• Provide the user with links to the home page or any other main pages of the site
  • Display the HTML sitemap or links to it
  • Display links to the site’s most popular pages
  • Allow visitors to search site content

Print Versions of Articles/Pages/Documents and PDFs

Print versions of pages and PDFs have little to negative SEO value and should be prevented from being crawled and indexed. To do so:

  • Add a “noindex” directive to the a href links pointing to all PDFs or print versions
  • Not required but helpful: store these documents in a separate and unique folder that can be blocked via Robots.txt
    • Example:[file name here]

It’s worth noting – any content that could be valuable to a user or search engine should be translated into page text within the article or page linking to it. The exception to this is if the content is duplicated from another source or site. When this is the case, rewrite the content and then post it on the article or page that is linking to it.


Any content you want to rank well and draw in new users should be on the main domain and not a subdomain. If the content is relevant to new users and should be found in Google search, place it on the main domain. You can utilize subfolders on the main if necessary.

Login, My Account, and other shopflow specific pages are moved to subdomains for a number of reasons and is to be expected. However, these pages receive a large amount of quality, value-driving backlinks from other websites, so to leverage that value, it’s important that each of these pages links back to a small handful of key pages on the root domain. Examples include:

  • The homepage
  • The hub or beginning page for each shopping funnel
  • Key products or services (keep this less than 5)

There is a real concern that these links can pull would-be customers out of the sales funnel right before they were about to make a purchase. As such, it’s important the links are present and visible, but not a dominant or overpowering part of the template.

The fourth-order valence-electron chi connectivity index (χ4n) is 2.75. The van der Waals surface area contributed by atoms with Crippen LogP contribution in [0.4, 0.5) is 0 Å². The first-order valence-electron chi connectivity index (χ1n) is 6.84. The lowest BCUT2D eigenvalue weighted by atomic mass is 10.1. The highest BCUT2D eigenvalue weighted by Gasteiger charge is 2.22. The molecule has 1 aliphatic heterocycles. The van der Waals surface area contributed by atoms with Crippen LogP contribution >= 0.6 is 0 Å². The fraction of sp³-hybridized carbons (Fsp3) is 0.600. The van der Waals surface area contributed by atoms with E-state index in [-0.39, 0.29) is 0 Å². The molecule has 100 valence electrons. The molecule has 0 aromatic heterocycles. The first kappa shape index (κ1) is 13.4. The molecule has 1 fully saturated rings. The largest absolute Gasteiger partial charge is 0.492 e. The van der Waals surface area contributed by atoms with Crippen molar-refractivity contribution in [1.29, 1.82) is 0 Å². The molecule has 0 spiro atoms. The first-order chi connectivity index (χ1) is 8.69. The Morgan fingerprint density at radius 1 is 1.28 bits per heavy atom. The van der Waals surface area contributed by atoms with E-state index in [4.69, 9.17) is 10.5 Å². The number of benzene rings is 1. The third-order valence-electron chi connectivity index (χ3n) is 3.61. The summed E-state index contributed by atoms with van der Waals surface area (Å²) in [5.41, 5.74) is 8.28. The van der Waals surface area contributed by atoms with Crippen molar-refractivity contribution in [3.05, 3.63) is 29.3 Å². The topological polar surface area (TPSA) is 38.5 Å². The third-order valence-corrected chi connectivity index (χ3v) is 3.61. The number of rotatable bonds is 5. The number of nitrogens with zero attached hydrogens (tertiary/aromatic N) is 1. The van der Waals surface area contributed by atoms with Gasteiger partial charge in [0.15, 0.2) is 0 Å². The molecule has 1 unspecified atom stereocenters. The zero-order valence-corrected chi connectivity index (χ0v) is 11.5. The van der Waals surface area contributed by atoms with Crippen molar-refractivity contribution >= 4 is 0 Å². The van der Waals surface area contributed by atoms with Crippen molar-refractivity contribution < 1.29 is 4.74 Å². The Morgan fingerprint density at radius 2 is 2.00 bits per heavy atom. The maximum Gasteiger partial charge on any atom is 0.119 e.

When a page is removed from the site that has relevance to people using search engines, there are a few scenarios to consider. 

  • Does the page have users landing on it daily, and there is no plan to republish it in the near future?
    • If so, 301 redirect to a similar page
      • Added enhancement if possible – serve a small top or bottom viewport-anchored message informing the user as to why they’ve been redirected
  • Does the page have backlinks from other websites that pass link value, and there is no plan to republish it in the near future?
    • If so, 301 redirect to the most relevant page on the website
  • Does the page have 0 backlinks, very low landing traffic, and there is no plan to republish it in the near future?
    • Do not redirect – serve a 404 on the landing URL
  • Will the page be republished periodically (examples being recurring seasonal sales, articles, or similar)?
    • 302 redirect to the most relevant page still serving a 200 status code
      • Added enhancement if possible – serve a small top or bottom viewport-anchored message informing the user as to why they’ve been redirected

Key SEO considerations when implementing redirects:

  • Organize redirects from most specific to least, especially relevant when utilizing a service worker for handling redirects. This helps prevent redirect chains which can bleed backlink value
    • Test using the following Chrome Extensions–there should be 1 redirect, max two as long as the first is a 307 http → https redirect and the backend system does not allow for bypassing this redirect:
    • It’s important to note the manual aspect of this process–the team needs to audit legacy backlinks pulled from Google Search Console and other SEO tools to determine if old URLs inadvertently flow through a redirect chain when a new redirect is implemented
      • Any chains found require a shuffling of order in the redirect file